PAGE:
Munnabhai shows Gandhigiri would work in today’s turbulent times
My understanding of Gandhi while growing up was purely based on what I read in our history books in school. In fact, my knowledge of Gandhi was very limited till I watched (Richard) Attenborough’s Gandhi, a film that completely blew my mind.
I was studying at the Pune film institute then and soon after started reading up about him. I read several books on him but the finest account that left a deep impression on me was Louis Fischer’s biography of him. It defined my views on the man. Gandhi was quite in fashion in those days. Whenever there was a discussion, people would end up blaming Gandhi for India’s Partition and I would find myself debating the point. It went on for a while and that made me want to read more and more about him. I believed that he was an unusual but a great man who handled things differently. Who would have thought that he could achieve what he did in a non-violent way?
I have never consciously incorporated Gandhian philosophy in my films. Our writing comes from our memories. We dig into our lives, our experiences of whatever we have seen, read or heard and the idea of Gandhi might have crept into my film making subconsciously.
I had written a script about an 8-year-old boy who gets influenced by Gandhi before I co-wrote Lage Raho Munnabhai, but that script didn’t go anywhere. Then I just happened to think of what if a violent gangster were to meet a non-violent man. It just opened up opportunities for a lot of fun and to tell the modern world that his ways are relevant even today. That’s why we made Gandhi speak to Munna in the kind of language that Munna would speak.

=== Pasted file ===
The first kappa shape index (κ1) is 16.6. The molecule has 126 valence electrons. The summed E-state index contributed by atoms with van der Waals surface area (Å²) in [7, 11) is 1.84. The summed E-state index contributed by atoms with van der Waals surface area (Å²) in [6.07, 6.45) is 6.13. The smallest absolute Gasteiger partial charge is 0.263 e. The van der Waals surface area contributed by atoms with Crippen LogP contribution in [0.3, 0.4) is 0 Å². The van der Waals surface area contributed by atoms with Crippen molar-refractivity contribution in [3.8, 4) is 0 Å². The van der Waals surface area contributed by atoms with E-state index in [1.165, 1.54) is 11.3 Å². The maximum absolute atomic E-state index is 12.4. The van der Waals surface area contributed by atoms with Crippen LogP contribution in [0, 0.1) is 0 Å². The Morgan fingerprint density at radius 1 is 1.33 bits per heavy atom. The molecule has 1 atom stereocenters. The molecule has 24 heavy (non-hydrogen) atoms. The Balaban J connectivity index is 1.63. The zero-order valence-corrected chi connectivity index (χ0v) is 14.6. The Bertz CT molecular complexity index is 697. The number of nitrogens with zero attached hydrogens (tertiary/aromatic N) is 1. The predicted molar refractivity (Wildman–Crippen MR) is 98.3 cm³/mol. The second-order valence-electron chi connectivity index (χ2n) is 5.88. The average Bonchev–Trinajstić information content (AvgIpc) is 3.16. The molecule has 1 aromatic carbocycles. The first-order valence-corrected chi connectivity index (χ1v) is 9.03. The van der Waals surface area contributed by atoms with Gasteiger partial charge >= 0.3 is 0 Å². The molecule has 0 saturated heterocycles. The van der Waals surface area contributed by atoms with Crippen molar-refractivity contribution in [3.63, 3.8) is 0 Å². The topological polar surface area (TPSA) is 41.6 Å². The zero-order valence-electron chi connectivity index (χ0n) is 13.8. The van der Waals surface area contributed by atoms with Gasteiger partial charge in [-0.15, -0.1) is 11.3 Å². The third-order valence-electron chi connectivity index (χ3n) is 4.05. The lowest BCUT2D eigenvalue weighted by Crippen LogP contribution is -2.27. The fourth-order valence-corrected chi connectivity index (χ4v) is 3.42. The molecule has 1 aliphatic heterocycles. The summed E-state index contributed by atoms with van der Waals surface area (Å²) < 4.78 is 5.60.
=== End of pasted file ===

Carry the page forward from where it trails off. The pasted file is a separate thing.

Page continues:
When you’re making a film you do it with a certain conviction but you’re never certain of what the end result will be. What was extremely important while we were writing this was we would have to show by example that Gandhi’s ways could work in our times. That’s why there are scenes like a man spitting and the owner of the house wiping the spit and smiling at him instead of yelling. The idea was to shame the person with goodness, something that Gandhiji believed in — instead of fighting, winning people over with kindness. There was also so much more that Gandhi stands for but we didn’t want to make it extensive in a way that might make the film boring or preachy. So we decided to zero in on two things — truth and non-violence — so all of Munnabhai’s quirks were about his courage to be truthful and nonviolent.
The concept of Gandhigiri came from basic emotions like goodness and compassion and to be like him would require tremendous discipline. Just because I’ve read Gandhi does not mean I will behave like him or people should be forcefed his philosophies. I don’t think there should be a compulsion for anyone to take up a cause. What matters is when people get influenced and feel in a certain way to follow his values and principles.
I remember the time when people were giving out flowers to each other over fights and Pune’s traffic cops sent flowers to bikers who broke signals. People whose green card applications had reportedly been held up by the US immigration flooded their headquarters with flowers.
Shantanu Moitra, who scored the music for the film, did something crazy. He was working on the background music for the film’s trial scene. On the same evening when heading home, he broke a red signal. He was so influenced by the film that he stopped his car and went hunting for a cop to pay the fine.
There’s a lovely quote by Gandhi that I recently used, ‘Happiness is when what you think, what you say, and what you do are in harmony’, which is so true. If you put up a front that you don’t feel inside, it will bite you. People sometimes ask me how certain things like terrorism cannot be countered with goodness but then Gandhi’s values are also based on reason, humanity, goodness. They are more relevant today given the kind of stress we live with. Today the chances of getting into everyday conflict are far more enhanced; be it road rage or social media, people get angry very easily. But if someone were to deal with that with some amount of humanity and choose to not fight over it, it would make a difference.
Gandhi’s ways were unusual and will continue to work forever. You must have faith and not be cynical.
(As told to Mohua Das)
A scene from Lage Raho Munnabhai, in which Gandhi spoke a language the don and the audience could understand